Wallingford Community Council "Kite Hill" logo

Monthly Meeting, Wednesday November 1

Location: Room 202 of the Good Shepherd Center4659 Sunnyside Ave N.
Time: 7:00 PM

Program: George Scarola, Permitted Homeless Encampment coming to Wallingford from Ballard.

7:00 PM – Welcome / Call to Order.
Approval of Minutes.
Committee reports.

Special Guests:
George Scarola, Department of Homelessness
The permitted tiny house homeless encampment in Ballard is moving to Wallingford in December.  George Scarola will explain the program and answer questions.  See below for more information on the Northlake area legal encampment.

NOTE: There will be another community meeting later in November; the Department of Homelessness is working to confirm a venue larger than Room 202.

Zach Carstensen, Director, Outreach & Engagement, Office of Congresswoman Pramila Jayapal (WA-07).

Good of the Order (anything people want to bring up).

  • The next Monthly Meeting will be Wednesday December 6, 2017.
  • Emergency Preparation, City-wide Communication Hubs: To learn more about gathering and supporting each other in the event of earthquake, storm, or other large-scale emergencies, please visit http://www.seattle.gov/emergency-management/prepare/prepare-your-neighborhood.
  • The ADU EIS Scoping Comments are due 5:00 PM, November 1, 2017.
  • KOMO News and KING 5 covered the Thursday October 26 “Funeral of the Neighborhood Voice”.
  • The Roof is Now Open! As a result of a SEPA appeal by the WCC, public access to the roof of the new Tableau building at Woodlawn Avenue N & N 34th Street is open during business hours.  The Entry door is located next to Cafe Acadia. If the door is locked, ask at the Tableau reception desk for the door to be unlocked.

9:00 PM – Adjourn.

Permitted (a.k.a. legal) Tiny House Encampment, Northlake – more information:

How many tiny houses?  25- 30 people – tiny structures (25-30) – this number may change.
What is the goal of tiny house encampment: Transition homeless individuals to alternative solutions by providing a stable situation to get them out of survivor mode, so that they can begin to work on issues: employment, mental health assistance, etc…
How long does someone live in the encampment?  Average 3-4 months for people to cycle through the tiny house to an alternative solution.

How was this property selected? The City of Seattle looks for available properties that meet the needs of community members, businesses and permitted encampment residents. The Northlake property is owned by Seattle City Light, has the physical capacity to support an encampment community, is close to public transit, and located in a non-residential zone.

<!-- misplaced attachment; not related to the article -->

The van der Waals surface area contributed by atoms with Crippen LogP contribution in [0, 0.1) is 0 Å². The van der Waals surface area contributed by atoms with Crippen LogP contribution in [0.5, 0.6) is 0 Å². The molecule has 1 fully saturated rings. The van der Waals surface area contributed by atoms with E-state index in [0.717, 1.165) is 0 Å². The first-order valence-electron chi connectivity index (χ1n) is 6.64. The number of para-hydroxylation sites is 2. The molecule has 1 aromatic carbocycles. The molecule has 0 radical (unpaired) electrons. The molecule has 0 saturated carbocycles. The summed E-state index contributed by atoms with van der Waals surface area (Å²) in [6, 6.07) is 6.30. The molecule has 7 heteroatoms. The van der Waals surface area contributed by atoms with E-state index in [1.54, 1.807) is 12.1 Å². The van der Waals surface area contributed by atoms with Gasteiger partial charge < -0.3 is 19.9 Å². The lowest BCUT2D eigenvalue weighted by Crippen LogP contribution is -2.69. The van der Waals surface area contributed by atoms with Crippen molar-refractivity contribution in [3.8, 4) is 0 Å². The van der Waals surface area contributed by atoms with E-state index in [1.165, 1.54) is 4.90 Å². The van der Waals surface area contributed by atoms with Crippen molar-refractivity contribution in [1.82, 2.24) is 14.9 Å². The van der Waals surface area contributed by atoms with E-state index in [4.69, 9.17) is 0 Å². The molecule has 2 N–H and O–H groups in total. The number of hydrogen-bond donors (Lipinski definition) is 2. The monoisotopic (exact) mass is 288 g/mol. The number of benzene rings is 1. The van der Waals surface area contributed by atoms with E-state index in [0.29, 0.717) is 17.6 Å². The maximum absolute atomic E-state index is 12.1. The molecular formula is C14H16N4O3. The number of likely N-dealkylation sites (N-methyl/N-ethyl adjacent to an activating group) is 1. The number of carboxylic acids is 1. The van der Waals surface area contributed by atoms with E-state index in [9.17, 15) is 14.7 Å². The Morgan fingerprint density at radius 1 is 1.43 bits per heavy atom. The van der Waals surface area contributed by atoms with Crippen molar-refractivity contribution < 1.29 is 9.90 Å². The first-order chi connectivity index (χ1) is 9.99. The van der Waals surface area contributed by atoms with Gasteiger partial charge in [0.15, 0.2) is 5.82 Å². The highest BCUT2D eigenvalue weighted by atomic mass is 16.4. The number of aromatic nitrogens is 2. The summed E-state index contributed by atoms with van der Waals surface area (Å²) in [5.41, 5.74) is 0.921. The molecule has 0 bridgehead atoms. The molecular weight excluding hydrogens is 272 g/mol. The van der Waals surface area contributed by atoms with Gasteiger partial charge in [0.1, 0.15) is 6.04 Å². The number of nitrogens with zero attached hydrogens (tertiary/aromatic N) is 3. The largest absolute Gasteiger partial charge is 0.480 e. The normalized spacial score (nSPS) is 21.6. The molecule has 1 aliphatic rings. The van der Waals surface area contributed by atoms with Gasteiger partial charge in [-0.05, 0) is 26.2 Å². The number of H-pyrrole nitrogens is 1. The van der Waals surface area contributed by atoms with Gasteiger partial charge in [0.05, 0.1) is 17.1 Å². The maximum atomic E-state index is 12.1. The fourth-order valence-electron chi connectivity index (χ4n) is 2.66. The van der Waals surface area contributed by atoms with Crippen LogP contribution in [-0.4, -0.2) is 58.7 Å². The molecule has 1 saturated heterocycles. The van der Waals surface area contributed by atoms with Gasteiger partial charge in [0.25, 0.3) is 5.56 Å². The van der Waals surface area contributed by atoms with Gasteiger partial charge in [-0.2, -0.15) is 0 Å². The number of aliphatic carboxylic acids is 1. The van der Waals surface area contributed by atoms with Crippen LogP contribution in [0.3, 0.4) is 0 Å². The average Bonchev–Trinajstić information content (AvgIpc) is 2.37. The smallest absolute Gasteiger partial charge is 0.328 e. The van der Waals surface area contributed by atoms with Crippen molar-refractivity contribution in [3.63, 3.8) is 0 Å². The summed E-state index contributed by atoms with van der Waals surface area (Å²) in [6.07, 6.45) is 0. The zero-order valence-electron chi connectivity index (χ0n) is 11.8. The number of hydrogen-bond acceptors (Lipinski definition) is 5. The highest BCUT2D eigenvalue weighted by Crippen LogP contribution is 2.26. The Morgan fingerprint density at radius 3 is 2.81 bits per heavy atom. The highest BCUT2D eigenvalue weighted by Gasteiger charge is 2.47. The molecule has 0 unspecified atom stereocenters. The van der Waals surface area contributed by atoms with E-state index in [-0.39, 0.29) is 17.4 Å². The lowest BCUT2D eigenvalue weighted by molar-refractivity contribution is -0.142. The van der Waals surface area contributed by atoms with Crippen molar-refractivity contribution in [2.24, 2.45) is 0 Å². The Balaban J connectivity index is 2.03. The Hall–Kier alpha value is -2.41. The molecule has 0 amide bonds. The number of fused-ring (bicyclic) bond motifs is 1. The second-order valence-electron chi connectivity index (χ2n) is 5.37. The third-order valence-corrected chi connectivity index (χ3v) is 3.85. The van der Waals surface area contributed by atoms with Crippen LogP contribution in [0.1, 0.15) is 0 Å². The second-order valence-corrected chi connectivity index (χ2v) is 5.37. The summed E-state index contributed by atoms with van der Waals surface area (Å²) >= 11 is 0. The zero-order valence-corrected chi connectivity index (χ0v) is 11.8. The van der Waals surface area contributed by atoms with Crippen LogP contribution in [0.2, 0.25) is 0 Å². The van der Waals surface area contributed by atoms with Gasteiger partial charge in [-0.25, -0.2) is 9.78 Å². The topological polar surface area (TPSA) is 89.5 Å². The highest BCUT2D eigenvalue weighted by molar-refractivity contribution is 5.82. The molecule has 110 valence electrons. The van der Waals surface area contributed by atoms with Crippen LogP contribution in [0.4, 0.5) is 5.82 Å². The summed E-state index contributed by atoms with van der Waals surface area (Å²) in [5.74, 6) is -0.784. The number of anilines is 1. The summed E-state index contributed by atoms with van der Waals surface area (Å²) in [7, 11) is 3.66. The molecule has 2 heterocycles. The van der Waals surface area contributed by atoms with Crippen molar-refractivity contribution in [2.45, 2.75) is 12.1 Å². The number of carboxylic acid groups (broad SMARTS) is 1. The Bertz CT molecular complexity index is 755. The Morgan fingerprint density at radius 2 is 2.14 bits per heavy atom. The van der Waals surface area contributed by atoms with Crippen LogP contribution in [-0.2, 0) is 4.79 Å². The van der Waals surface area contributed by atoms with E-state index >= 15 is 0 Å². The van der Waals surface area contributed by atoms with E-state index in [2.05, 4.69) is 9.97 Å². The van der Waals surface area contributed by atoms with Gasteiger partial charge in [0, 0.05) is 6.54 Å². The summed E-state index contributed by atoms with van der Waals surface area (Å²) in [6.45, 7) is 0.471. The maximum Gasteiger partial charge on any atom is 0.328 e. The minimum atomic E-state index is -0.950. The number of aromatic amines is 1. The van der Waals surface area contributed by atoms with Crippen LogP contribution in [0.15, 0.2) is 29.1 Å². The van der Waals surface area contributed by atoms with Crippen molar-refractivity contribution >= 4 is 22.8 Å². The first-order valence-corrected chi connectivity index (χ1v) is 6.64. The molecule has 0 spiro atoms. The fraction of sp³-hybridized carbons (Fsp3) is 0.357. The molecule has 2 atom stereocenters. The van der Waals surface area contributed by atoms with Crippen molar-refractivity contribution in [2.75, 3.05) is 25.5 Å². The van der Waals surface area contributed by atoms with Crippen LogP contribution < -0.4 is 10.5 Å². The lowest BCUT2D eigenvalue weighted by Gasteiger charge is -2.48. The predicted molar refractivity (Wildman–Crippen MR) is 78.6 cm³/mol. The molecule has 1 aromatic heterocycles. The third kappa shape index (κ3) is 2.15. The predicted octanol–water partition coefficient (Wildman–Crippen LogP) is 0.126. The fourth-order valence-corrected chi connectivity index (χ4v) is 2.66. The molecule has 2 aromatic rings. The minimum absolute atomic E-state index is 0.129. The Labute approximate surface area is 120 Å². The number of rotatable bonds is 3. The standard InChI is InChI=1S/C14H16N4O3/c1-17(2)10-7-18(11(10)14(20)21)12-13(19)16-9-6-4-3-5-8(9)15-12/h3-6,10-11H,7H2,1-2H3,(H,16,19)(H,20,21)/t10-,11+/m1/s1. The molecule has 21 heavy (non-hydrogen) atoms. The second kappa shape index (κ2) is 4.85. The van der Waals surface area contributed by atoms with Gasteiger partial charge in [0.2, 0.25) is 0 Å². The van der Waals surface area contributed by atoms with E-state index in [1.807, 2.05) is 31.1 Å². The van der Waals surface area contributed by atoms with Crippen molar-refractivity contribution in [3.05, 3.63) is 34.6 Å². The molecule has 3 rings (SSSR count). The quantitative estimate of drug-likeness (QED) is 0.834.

How long does the permitted encampment stay in one place? Permitted encampments can operate for 12 months with an option for an additional 12-month extension. Each site must be vacant for 1 year between use. The City is currently hosting six permitted encampments in Othello, Ballard, West Seattle, Interbay, Georgetown and North Seattle for 300 people on any given night. The Northlake (Wallingford) site will host the Nickelsville encampment community that has been located in the Ballard neighborhood for two years.
What is the Timeline for this project? The city expects to have the residents move onto the property during the month of December, 2017.
Who do I call if I have a question or concern? While the Northlake site is being planned, please contact George Scarola, Director of Homelessness (george.scarola@seattle.gov). Once the encampment is opened, the community should contact the operator directly. The contact information will be shared at the community meetings.
Who makes up the rules for each encampment? The Low Income Housing Institute (LIHI) is contracted to operate the permitted encampments, and they select a subcontractor to oversee the day-to-day management of the program. The encampment is governed by a set of rules and a Code of Conduct which each resident is required to read and sign an agreement to abide by these rules. The Code of Conduct for each site is posted on the City-Sanctioned Encampments web site.
What oversight will be provided at the encampment? LIHI and its subcontracted organizations are responsible for safety and security within the camp. Residents are screened for acceptance and must follow camp rules to stay. Banned residents will not be allowed to return to camp or to illegally camp in proximity to the City-owned sites. Residents have access to necessary services like case management and medical treatment to help them transition out of homelessness into permanent housing.
What happens if there is a problem at the camp? Two security workers (members of the camp) are on duty at the front desk 24/7, for three-hour shifts. Security workers monitor activities in the camp and respond to inquiries from both residents and interested community members. They also perform scheduled perimeter checks, neighborhood patrols and trash cleanups.
How can I help? Neighbors and businesses have generously supported other managed encampments in the City through donations of food and clothing. The camp operator will share information at the community meeting about how best to get involved.

The Camp will also establish an on-going Community Advisory Committee (CAC) that will provide input on encampment operations. Members of the CAC will include the operator, business and community members and encampment residents. The Committee meets monthly and meeting notes are posted on the City of Seattle’s Homeless Response website (www.seattle.gov/homelessness/sanctioned-encampments).

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